Sometimes I sprout wings,
Glide up dunes,
Twirl juniper branches to bramble.
I fly to nightline sky and
God can’t find me in this
Pagan glow of long set sun,
Glass chiffon tendrils
Clung to limbs
Tight from thick air,
Sea salt slickness.
Dark is for fairylights,
Deep from oak hearth
Circle in seagrass meadow,
Crush bayberries beneath feet
Bare and thorned.
Each night we map coastline,
Shift tide to kiss earth,
Pull sandcastles to sleep,
My mother had a horse named Penny
When she lived in Hoosick Falls.
We lived there separately during the same
Years of our lives, teens lost
In hundreds of acres of wood,
Thick with undergrowth and poachers.
The first time I was stung by nettles
I picked each bubble with cuticle cutters
Until clear liquid spilled from skin.
Did I get this from her? The cutting?
Her, with straight razor, slicing
Purple blood-filled hematomas
Spreading to white tissue. Or, when I ate
Too much ginger. My body covered itself
In hives. Mother slept in benzo dreams
Too gone to wake to my fears as my skin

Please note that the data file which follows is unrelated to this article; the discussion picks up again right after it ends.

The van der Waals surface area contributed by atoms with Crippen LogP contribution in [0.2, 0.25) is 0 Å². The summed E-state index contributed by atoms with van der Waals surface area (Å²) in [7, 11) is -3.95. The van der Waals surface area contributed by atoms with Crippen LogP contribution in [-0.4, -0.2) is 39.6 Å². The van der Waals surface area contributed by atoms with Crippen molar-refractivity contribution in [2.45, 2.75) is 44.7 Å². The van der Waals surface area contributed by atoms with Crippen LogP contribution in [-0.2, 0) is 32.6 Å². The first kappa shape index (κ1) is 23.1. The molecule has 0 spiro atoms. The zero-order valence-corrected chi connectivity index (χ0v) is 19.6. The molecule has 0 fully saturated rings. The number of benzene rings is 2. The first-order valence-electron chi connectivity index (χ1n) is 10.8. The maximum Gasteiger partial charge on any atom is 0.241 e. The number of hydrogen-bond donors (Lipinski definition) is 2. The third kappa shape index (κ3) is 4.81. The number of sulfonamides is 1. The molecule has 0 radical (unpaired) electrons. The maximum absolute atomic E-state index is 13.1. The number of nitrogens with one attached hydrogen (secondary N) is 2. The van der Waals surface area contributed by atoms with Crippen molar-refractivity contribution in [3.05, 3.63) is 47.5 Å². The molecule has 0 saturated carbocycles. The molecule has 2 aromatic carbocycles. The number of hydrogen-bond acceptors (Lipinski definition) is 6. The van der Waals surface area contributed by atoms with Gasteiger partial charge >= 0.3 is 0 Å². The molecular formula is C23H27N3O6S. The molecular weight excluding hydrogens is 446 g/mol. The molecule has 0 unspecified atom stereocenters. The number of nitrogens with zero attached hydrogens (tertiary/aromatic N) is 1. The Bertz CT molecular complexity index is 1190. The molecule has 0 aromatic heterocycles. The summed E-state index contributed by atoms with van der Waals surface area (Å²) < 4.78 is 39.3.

Grew plateaus and valleys, angry and red.
There is no aftermath of my body, just as
There is no body of her, only dark ash
Deep in hallowed ground.
On a pond in upstate New York
Not far from Vermont border,
Four boys boil water on butane
Burners, clear snow from ice
Six inches thick, sun still rising,
They’ve doned thick pad gloves,
School colored scarves, hoodies
Under peacoats, and sunglasses.
Red thermos sinks deep in bank
Plowed with steel tip shovels.
This is the slow work of shaping
Nature, steel edge slipping over
Uncertain depths, scraping stark
White crystals as smoke billows
High in dark gray streaks around,
Hibernation showing its signs.
Not till the sun passes peak do
Boys, leaning on shovels, survey
Cleared misshapen circle, pound
Air, each other’s arms, chock balls
Of snow and grin, task complete.
Only then do covered pots open,
Contents spilt reveals veined glass.
One after one, hot water steams
Smooth, freezes. Four boys now done
With the small labors of youth, open
Gym bags, tie skates tight around ankles,
And glide onto their creation, clean.
About the Writer
Jennifer van Alstyne is a Peruvian-American poet and critic. Recent poetry been published in The Citron Review, COG, Crack the Spine, ELKE, Paper Nautilus, Stonecoast Review, and Sweet Tree Review. She reviews for Colorado Review and Rain Taxi and teaches at University of Louisiana. Find more of Jennifer's writing at https://jennifervanalstyne.com.